JOLTS Data: Openings & Hires with Stock-Vacancy Ratios

The BLS has a program called the Job Openings & Labor Turnover Survey (JOLTS) that tracks and publishes data on job openings, hires and separations.

I find this data interesting and one that can elaborate more on what is going on in the labor market than what only looking at the official unemployment rate will.  I will be maintaining a spreadsheet to track and graph data from the JOLTS Program as it relates to openings, hires and an interesting ratio called the Stock-Vacancy Ratio.

I found this ratio in a report from the BLS titled “Job Openings continue to grow in 2012, hires and separations less so”.  The report can be found here.

My interpretation of this ratio is that deviations from 1, either above or below, signify a labor market that is not efficient or unable to match employers and workers.

While a ratio below 1 seems to be unrealistic, as it would indicate a very tight labor market where employers are unable to find workers and openings stay unfilled, I think it is interesting to contemplate such a scenario.

If the Stock-Vacancy Ratio where to fall below 1, this would indicate that the labor market is unable to fill currently open positions. The ratio itself would indicate the severity, as a smaller and smaller number would represent an increasing supply of jobs with a decreasing number of hires for those open positions.

Openings & Hires with Stock-Vacancy Ratio - Quarterly

Openings & Hires with Stock-Vacancy Ratio – Quarterly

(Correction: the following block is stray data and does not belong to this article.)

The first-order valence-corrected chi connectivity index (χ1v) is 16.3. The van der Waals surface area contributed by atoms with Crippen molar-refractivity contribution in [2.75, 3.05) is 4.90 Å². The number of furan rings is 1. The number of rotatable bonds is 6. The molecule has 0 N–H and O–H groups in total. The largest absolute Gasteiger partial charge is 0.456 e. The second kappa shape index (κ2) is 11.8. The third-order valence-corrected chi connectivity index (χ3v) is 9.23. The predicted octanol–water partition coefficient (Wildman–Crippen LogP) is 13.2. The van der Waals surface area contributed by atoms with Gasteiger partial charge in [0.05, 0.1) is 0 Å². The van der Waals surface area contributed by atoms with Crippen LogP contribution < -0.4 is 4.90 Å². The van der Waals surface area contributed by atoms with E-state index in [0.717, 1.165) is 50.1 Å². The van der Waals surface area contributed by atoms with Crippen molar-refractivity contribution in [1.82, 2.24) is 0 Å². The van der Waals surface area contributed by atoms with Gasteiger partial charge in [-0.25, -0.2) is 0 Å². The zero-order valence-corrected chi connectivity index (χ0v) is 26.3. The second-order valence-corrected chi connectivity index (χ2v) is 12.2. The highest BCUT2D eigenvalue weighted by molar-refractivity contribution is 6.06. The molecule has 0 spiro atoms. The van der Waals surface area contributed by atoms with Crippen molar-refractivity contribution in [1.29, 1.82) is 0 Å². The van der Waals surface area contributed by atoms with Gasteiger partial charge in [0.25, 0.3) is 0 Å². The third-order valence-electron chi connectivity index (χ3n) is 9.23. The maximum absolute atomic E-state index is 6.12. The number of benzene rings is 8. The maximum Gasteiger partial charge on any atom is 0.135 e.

Openings & Hires with Stock-Vacancy Ratio - Monthly

Openings & Hires with Stock-Vacancy Ratio – Monthly

Note that during the peak of the Tech and Housing Bubble (2000 & 2008) that the Stock-Vacancy Ratio was close to 1.  I would not consider this as much a causal relationship between either but I do find it interesting to see that a heated (or overheated) economy seems to show signs of a tight labor market.

What I find interesting now is that while unemployment is still relatively high, but still down about 30% from the October 2009 high, the Stock-Vacancy Ratio has been steadily declining towards a value of 1 since the 3rd Quarter of 2009.  Looking at both the number of openings and hires for each month I find it interesting to see that while the number of hires has stayed relatively flat the last four years, the number of openings has continued to increase.

The beautiful thing about data is that 10 people can look at a data set and come up with at least as many conclusions from it.  What I see from this data is that there seems to be an accumulation of job openings that have yet to be filled.  Is there perhaps a labor shortage?

I’m working on a follow up to this and will have more soon.

About Jose Velez

I received my degree in economics and finance from the University of Texas at Dallas School of Economic, Political and Policy Sciences in 2006. Since then I have worked within the energy industry focusing on regulatory and environmental issues.
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